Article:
Shocking pictures show notorious Indonesian wet market still open despite links to coronavirus – The Sun

SHOCKING pictures show one notorious wet market is still operating – trading dogs, cats and bats despite links to coronavirus.

The animals were seen being flogged by vendors at a market in northern Indonesia known for its exotic wildlife offerings despite government and global pressure to shut down.

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Despite government and health agencies urging vendors to take bats and other wildlife off the market, vendors at the Tomohon Extreme Meat market on Sulawesi island say business is booming.

Even curious tourists take the trip to check out the exotic meats.

Bat seller Stenly Timbuleng said the worldwide pandemic "has not affected sales".

“In fact… sales continue. It is always sold out," he explained.

Timbuleng said his products are still selling for as much as 60,000 rupiah (£3.40).

“It [the coronavirus] has not affected sales.In fact… sales continue. It is always sold out.

On an average day, he can sell 50-60 bats and during festive periods, he can sell up to 600.

"My customers still keep coming," he added.

Research suggests the coronavirus which originated in Wuhan, China, might have originated in bats in a market selling illegal wild animals before being passed on to humans.


Bats are traditionally eaten by the Minahasan people from North Sulawesi in the form of a curry-like dish called Paniki.

Whole bats are used in the dish, including the head and wings of the bat.

Glands from the armpits and the neck of the bat are first removed to get rid of the bad smell.

It is then grilled or torched to get rid of the bat's hairs before being chopped and cooked in a stew of herbs, spices and coconut milk.

William W. Wongso, an Indonesian culinary expert and cookbook author, said: "Bats are the favourite indigenous protein, particularly in North Sulawesi".

"My favourite part is the wings," he added.

The controversial Indonesian market sells a bizarre array of meats including giant snakes, rats impaled on sticks and charred dogs with their hair seared off by blowtorches.

Ruddy Lengkong, head of the area's government trade and industry agency, has urged people not to consume meat from animals suspected to be carrying the disease.

Professor R. Wasito, of the Veterinary Pathology Department of University Gadjah Mada, Yogyakarta, said markets like these were "breeding grounds" for the virus.

“Tomohon Extreme Market and other markets selling wildlife in Indonesia are potentially breeding grounds for the coronavirus,” he said.


Despite expert advice, both China and Vietnam has allowed the wildlife trade to continue after the World Health Organisation gave the green light for the markets to reopen, despite their own country-wide ban.

In Wuhan the controversial wet markets were back up and running last week while the rest of the world battles to contain the deadly coronavirus pandemic.

Earlier this month, the city celebrated the end of its strictly enforced, months-long lockdown, with China state TV showing its contentious food markets reopening to customers.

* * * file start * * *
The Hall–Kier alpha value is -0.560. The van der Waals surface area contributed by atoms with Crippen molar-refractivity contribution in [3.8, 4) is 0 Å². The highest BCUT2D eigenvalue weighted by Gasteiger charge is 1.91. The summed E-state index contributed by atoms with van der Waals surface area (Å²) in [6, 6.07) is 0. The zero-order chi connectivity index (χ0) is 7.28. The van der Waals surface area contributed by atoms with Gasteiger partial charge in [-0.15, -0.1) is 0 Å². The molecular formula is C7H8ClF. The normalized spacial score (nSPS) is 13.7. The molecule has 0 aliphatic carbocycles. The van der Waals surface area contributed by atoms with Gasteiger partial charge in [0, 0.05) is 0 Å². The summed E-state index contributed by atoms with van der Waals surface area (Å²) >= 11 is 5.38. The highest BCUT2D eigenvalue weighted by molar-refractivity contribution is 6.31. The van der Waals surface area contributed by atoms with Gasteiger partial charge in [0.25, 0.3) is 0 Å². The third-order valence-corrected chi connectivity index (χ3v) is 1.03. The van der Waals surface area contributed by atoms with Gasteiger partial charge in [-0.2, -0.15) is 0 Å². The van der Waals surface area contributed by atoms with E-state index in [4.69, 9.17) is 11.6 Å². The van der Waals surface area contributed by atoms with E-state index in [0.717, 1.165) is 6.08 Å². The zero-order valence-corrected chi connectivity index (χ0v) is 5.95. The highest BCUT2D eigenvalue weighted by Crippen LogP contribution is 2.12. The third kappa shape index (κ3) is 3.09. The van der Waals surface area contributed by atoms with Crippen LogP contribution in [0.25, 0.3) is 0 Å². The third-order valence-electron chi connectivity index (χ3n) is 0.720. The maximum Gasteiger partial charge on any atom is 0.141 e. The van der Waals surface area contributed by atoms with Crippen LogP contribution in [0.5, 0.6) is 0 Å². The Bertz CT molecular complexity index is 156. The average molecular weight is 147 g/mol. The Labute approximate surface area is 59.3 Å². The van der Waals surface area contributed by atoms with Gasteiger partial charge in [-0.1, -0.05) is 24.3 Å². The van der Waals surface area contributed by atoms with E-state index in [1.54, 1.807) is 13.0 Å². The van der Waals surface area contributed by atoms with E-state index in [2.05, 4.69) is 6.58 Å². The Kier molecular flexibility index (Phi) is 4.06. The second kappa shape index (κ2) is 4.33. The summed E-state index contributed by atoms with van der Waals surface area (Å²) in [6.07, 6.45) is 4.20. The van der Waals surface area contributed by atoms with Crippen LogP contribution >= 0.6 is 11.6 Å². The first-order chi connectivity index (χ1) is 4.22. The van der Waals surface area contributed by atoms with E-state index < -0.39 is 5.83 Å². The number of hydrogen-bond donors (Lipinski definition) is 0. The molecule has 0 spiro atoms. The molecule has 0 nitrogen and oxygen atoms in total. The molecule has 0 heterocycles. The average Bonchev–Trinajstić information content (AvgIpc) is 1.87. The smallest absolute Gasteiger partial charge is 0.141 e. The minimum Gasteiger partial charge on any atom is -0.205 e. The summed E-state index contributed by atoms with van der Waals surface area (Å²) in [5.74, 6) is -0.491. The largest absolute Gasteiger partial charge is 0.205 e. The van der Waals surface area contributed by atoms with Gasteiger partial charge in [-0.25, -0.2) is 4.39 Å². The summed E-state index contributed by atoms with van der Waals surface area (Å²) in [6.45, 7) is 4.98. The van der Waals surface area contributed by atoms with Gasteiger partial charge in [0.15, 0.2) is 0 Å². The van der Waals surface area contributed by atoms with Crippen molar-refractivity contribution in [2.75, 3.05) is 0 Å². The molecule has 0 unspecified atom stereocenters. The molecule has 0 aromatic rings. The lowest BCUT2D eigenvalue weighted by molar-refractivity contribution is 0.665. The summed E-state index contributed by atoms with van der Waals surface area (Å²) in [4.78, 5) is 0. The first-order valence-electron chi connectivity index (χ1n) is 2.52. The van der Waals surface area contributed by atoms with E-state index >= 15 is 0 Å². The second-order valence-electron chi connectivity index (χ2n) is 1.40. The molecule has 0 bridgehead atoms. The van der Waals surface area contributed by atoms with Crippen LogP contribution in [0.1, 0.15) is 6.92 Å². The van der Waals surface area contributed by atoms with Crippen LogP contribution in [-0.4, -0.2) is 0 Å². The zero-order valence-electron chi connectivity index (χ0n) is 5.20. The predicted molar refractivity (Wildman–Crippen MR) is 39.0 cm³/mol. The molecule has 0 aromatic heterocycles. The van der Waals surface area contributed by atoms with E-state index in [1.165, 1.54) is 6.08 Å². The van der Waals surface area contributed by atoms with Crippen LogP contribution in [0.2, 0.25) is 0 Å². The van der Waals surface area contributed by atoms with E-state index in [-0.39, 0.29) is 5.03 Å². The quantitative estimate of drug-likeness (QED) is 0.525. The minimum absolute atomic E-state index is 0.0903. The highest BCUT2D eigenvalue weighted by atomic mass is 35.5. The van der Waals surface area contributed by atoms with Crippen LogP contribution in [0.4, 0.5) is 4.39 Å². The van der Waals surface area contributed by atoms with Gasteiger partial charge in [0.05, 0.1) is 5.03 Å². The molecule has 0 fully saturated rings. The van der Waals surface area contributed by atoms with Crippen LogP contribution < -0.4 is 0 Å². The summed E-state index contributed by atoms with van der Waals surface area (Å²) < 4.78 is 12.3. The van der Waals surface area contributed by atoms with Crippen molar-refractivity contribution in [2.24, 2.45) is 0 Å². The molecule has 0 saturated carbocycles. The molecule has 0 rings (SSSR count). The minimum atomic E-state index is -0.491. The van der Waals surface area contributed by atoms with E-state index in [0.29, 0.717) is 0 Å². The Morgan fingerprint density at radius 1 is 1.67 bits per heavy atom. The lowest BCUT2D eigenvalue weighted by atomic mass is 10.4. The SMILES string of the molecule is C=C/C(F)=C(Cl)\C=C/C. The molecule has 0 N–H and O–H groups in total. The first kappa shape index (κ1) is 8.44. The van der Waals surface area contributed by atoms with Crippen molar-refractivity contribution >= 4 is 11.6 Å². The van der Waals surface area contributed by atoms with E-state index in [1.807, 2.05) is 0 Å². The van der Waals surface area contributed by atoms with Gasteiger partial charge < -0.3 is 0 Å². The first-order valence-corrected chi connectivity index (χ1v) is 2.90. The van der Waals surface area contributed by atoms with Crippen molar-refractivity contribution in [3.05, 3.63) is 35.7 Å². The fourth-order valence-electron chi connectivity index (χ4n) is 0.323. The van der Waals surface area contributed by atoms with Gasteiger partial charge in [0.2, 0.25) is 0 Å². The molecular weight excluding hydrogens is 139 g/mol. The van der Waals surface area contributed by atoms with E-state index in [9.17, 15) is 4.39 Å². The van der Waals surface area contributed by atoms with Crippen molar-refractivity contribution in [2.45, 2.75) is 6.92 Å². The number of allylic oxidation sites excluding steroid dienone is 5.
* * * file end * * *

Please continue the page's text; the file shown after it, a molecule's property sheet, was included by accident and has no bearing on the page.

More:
Last week, Downing street and governments across the world called for China to enforce the ban.

A spokesperson said: "We want to see them enforce that ban.

"That includes banning wildlife markets, banning the sale of wildlife in wet markets and taking strong action against anyone who does.

"Wet markets can be a high risk environment for transmission of viruses from animals to humans.

"They have announced a ban, we want to see them enforce it."

China has previously brought in bans because of epidemics and then relaxed them.

After the SARS outbreak in 2003, which, like COVID-19, was traced to a wet market, China put a ban on markets and the wild-animal trade industry.

But only months after the WHO declared the SARS virus contained, China lifted the ban.

Director General of the WHO Dr Tedros Adhanom Ghebreyesus said they were working on improving hygiene standards in wet markets.

He said: "When these markets are allowed to reopen it should only be on the condition that they conform to stringent food safety and hygiene standards."

"Governments must rigorously enforce bans on the sale and trade of wildlife for food."

He added: "An estimated 70 per cent of all new viruses come from animals, we also work together closely [with the World Organization for Animal Health and the Food and Agricultural Organization, FAO, of the United Nations] to understand and prevent pathogens crossing from animals to humans."


Indonesian President Joko Widodo has also been criticised for failing to enforce a complete nation-wide lockdown or enact strict social distancing measures.

To date, Widodo has only introduced a patchwork of partial lockdown measures, reportedly saying he believes a complete lockdown is incompatible with the population’s discipline and culture and would hurt the economy.

“The Indonesian government’s response to Covid-19 has been slow, unclear and fractured,” Fitch Solutions said in a report.

Indonesia's capital Jakarta, the epicentre of the country's infections, has enacted tougher social distancing measures than elsewhere in the country where unrestricted movement continues.

There are currently 8,211 confirmed cases of coronavirus in Indonesia and 869 deaths, according to data compiled by Johns Hopkins University.

Experts anticipate with no coherent lockdown plans, the numbers will escalate.

Last week, Thousands of Muslim men were seen packed tightly together at a Friday prayer service in the religiously conservative province of Aceh, Indonesia, to mark the first day of the holy fasting month of Ramadan.

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